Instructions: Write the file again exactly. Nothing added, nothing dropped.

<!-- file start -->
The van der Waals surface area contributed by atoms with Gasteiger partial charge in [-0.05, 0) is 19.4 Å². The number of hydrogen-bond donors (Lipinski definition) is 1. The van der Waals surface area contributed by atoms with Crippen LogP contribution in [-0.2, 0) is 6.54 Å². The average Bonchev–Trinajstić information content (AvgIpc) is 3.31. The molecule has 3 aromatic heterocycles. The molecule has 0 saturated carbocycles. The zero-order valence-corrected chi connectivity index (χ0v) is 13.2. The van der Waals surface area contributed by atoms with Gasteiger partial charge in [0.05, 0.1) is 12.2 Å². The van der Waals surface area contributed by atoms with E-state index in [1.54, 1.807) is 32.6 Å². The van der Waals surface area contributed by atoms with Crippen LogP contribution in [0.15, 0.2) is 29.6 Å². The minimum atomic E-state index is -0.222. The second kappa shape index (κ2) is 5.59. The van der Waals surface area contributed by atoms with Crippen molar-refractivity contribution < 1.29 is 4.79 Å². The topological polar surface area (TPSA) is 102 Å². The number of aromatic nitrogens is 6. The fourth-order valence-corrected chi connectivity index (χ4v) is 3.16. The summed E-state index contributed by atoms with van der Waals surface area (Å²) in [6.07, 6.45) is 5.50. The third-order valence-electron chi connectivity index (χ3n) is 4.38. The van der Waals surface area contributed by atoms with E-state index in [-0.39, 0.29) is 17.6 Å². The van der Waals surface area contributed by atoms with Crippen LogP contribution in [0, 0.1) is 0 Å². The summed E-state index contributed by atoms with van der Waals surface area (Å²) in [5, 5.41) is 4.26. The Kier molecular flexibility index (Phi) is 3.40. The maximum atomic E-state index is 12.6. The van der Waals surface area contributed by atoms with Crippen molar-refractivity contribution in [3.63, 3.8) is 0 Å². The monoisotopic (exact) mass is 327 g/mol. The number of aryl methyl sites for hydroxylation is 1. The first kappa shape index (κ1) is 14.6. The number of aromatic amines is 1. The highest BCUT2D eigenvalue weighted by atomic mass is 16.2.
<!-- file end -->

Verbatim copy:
The van der Waals surface area contributed by atoms with Gasteiger partial charge in [-0.05, 0) is 19.4 Å². The number of hydrogen-bond donors (Lipinski definition) is 1. The van der Waals surface area contributed by atoms with Crippen LogP contribution in [-0.2, 0) is 6.54 Å². The average Bonchev–Trinajstić information content (AvgIpc) is 3.31. The molecule has 3 aromatic heterocycles. The molecule has 0 saturated carbocycles. The zero-order valence-corrected chi connectivity index (χ0v) is 13.2. The van der Waals surface area contributed by atoms with Gasteiger partial charge in [0.05, 0.1) is 12.2 Å². The van der Waals surface area contributed by atoms with E-state index in [1.54, 1.807) is 32.6 Å². The van der Waals surface area contributed by atoms with Crippen LogP contribution in [0.15, 0.2) is 29.6 Å². The minimum atomic E-state index is -0.222. The second kappa shape index (κ2) is 5.59. The van der Waals surface area contributed by atoms with Crippen molar-refractivity contribution < 1.29 is 4.79 Å². The topological polar surface area (TPSA) is 102 Å². The number of aromatic nitrogens is 6. The fourth-order valence-corrected chi connectivity index (χ4v) is 3.16. The summed E-state index contributed by atoms with van der Waals surface area (Å²) in [6.07, 6.45) is 5.50. The third-order valence-electron chi connectivity index (χ3n) is 4.38. The van der Waals surface area contributed by atoms with E-state index in [-0.39, 0.29) is 17.6 Å². The van der Waals surface area contributed by atoms with Crippen LogP contribution in [0, 0.1) is 0 Å². The summed E-state index contributed by atoms with van der Waals surface area (Å²) in [5, 5.41) is 4.26. The Kier molecular flexibility index (Phi) is 3.40. The maximum atomic E-state index is 12.6. The van der Waals surface area contributed by atoms with Crippen molar-refractivity contribution in [3.63, 3.8) is 0 Å². The monoisotopic (exact) mass is 327 g/mol. The number of aryl methyl sites for hydroxylation is 1. The first kappa shape index (κ1) is 14.6. The number of aromatic amines is 1. The highest BCUT2D eigenvalue weighted by atomic mass is 16.2.